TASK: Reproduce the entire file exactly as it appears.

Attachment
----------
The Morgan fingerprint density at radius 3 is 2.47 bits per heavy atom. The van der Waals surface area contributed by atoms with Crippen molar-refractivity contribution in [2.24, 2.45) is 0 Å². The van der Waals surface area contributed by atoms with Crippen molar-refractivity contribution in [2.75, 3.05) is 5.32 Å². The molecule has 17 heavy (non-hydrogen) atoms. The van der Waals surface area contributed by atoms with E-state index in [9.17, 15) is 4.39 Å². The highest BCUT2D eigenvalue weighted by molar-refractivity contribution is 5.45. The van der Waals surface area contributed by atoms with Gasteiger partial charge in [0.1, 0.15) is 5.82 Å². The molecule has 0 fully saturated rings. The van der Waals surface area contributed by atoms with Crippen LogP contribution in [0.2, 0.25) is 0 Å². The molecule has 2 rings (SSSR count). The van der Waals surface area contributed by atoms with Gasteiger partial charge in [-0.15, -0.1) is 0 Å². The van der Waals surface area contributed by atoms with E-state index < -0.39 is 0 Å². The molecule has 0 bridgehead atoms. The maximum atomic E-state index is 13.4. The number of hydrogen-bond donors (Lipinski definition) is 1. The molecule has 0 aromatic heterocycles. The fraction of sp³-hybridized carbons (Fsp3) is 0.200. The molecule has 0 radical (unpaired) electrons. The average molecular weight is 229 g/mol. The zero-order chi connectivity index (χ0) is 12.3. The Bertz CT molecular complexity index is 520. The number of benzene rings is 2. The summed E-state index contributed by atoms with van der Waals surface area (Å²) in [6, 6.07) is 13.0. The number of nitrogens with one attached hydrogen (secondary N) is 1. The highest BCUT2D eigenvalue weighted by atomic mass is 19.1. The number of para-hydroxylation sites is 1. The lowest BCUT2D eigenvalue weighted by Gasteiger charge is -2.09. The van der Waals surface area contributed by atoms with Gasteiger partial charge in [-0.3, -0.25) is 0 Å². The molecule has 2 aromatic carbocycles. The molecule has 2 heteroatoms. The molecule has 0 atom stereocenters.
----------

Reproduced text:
The Morgan fingerprint density at radius 3 is 2.47 bits per heavy atom. The van der Waals surface area contributed by atoms with Crippen molar-refractivity contribution in [2.24, 2.45) is 0 Å². The van der Waals surface area contributed by atoms with Crippen molar-refractivity contribution in [2.75, 3.05) is 5.32 Å². The molecule has 17 heavy (non-hydrogen) atoms. The van der Waals surface area contributed by atoms with E-state index in [9.17, 15) is 4.39 Å². The highest BCUT2D eigenvalue weighted by molar-refractivity contribution is 5.45. The van der Waals surface area contributed by atoms with Gasteiger partial charge in [0.1, 0.15) is 5.82 Å². The molecule has 0 fully saturated rings. The van der Waals surface area contributed by atoms with Crippen LogP contribution in [0.2, 0.25) is 0 Å². The molecule has 2 rings (SSSR count). The van der Waals surface area contributed by atoms with Gasteiger partial charge in [-0.15, -0.1) is 0 Å². The van der Waals surface area contributed by atoms with E-state index < -0.39 is 0 Å². The molecule has 0 bridgehead atoms. The maximum atomic E-state index is 13.4. The number of hydrogen-bond donors (Lipinski definition) is 1. The molecule has 0 aromatic heterocycles. The fraction of sp³-hybridized carbons (Fsp3) is 0.200. The molecule has 0 radical (unpaired) electrons. The average molecular weight is 229 g/mol. The zero-order chi connectivity index (χ0) is 12.3. The Bertz CT molecular complexity index is 520. The number of benzene rings is 2. The summed E-state index contributed by atoms with van der Waals surface area (Å²) in [6, 6.07) is 13.0. The number of nitrogens with one attached hydrogen (secondary N) is 1. The highest BCUT2D eigenvalue weighted by atomic mass is 19.1. The number of para-hydroxylation sites is 1. The lowest BCUT2D eigenvalue weighted by Gasteiger charge is -2.09. The van der Waals surface area contributed by atoms with Gasteiger partial charge in [-0.3, -0.25) is 0 Å². The molecule has 2 aromatic carbocycles. The molecule has 2 heteroatoms. The molecule has 0 atom stereocenters.